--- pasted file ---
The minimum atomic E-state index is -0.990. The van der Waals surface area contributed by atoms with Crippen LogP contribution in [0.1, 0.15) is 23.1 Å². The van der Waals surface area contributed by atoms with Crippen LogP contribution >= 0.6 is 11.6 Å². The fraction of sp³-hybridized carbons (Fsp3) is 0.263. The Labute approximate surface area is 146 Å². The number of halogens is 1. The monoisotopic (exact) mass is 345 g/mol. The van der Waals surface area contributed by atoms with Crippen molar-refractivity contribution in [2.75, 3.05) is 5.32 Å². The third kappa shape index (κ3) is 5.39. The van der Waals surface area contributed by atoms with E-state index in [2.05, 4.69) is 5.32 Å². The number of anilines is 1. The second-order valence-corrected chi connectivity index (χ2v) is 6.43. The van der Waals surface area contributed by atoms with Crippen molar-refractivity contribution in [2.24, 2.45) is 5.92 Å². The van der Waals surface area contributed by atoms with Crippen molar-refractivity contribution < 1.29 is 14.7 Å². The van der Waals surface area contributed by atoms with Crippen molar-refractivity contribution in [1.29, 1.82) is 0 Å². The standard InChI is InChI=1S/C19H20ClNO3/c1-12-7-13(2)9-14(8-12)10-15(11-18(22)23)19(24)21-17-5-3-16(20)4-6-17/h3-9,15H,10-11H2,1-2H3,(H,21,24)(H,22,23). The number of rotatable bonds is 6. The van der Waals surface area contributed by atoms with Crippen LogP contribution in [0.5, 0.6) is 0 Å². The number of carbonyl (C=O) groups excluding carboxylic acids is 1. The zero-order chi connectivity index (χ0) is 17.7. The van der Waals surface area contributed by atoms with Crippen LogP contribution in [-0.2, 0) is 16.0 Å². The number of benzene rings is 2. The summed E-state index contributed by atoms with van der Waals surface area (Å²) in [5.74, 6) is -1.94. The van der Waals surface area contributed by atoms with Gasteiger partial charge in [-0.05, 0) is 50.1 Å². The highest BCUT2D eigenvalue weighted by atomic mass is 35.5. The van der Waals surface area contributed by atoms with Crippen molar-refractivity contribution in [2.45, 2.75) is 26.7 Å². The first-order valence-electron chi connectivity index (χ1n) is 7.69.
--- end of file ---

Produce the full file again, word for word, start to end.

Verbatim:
The minimum atomic E-state index is -0.990. The van der Waals surface area contributed by atoms with Crippen LogP contribution in [0.1, 0.15) is 23.1 Å². The van der Waals surface area contributed by atoms with Crippen LogP contribution >= 0.6 is 11.6 Å². The fraction of sp³-hybridized carbons (Fsp3) is 0.263. The Labute approximate surface area is 146 Å². The number of halogens is 1. The monoisotopic (exact) mass is 345 g/mol. The van der Waals surface area contributed by atoms with Crippen molar-refractivity contribution in [2.75, 3.05) is 5.32 Å². The third kappa shape index (κ3) is 5.39. The van der Waals surface area contributed by atoms with E-state index in [2.05, 4.69) is 5.32 Å². The number of anilines is 1. The second-order valence-corrected chi connectivity index (χ2v) is 6.43. The van der Waals surface area contributed by atoms with Crippen molar-refractivity contribution in [2.24, 2.45) is 5.92 Å². The van der Waals surface area contributed by atoms with Crippen molar-refractivity contribution < 1.29 is 14.7 Å². The van der Waals surface area contributed by atoms with Crippen molar-refractivity contribution in [1.29, 1.82) is 0 Å². The standard InChI is InChI=1S/C19H20ClNO3/c1-12-7-13(2)9-14(8-12)10-15(11-18(22)23)19(24)21-17-5-3-16(20)4-6-17/h3-9,15H,10-11H2,1-2H3,(H,21,24)(H,22,23). The number of rotatable bonds is 6. The van der Waals surface area contributed by atoms with Crippen LogP contribution in [0.5, 0.6) is 0 Å². The number of carbonyl (C=O) groups excluding carboxylic acids is 1. The zero-order chi connectivity index (χ0) is 17.7. The van der Waals surface area contributed by atoms with Crippen LogP contribution in [-0.2, 0) is 16.0 Å². The number of benzene rings is 2. The summed E-state index contributed by atoms with van der Waals surface area (Å²) in [5.74, 6) is -1.94. The van der Waals surface area contributed by atoms with Gasteiger partial charge in [-0.05, 0) is 50.1 Å². The highest BCUT2D eigenvalue weighted by atomic mass is 35.5. The van der Waals surface area contributed by atoms with Crippen molar-refractivity contribution in [2.45, 2.75) is 26.7 Å². The first-order valence-electron chi connectivity index (χ1n) is 7.69.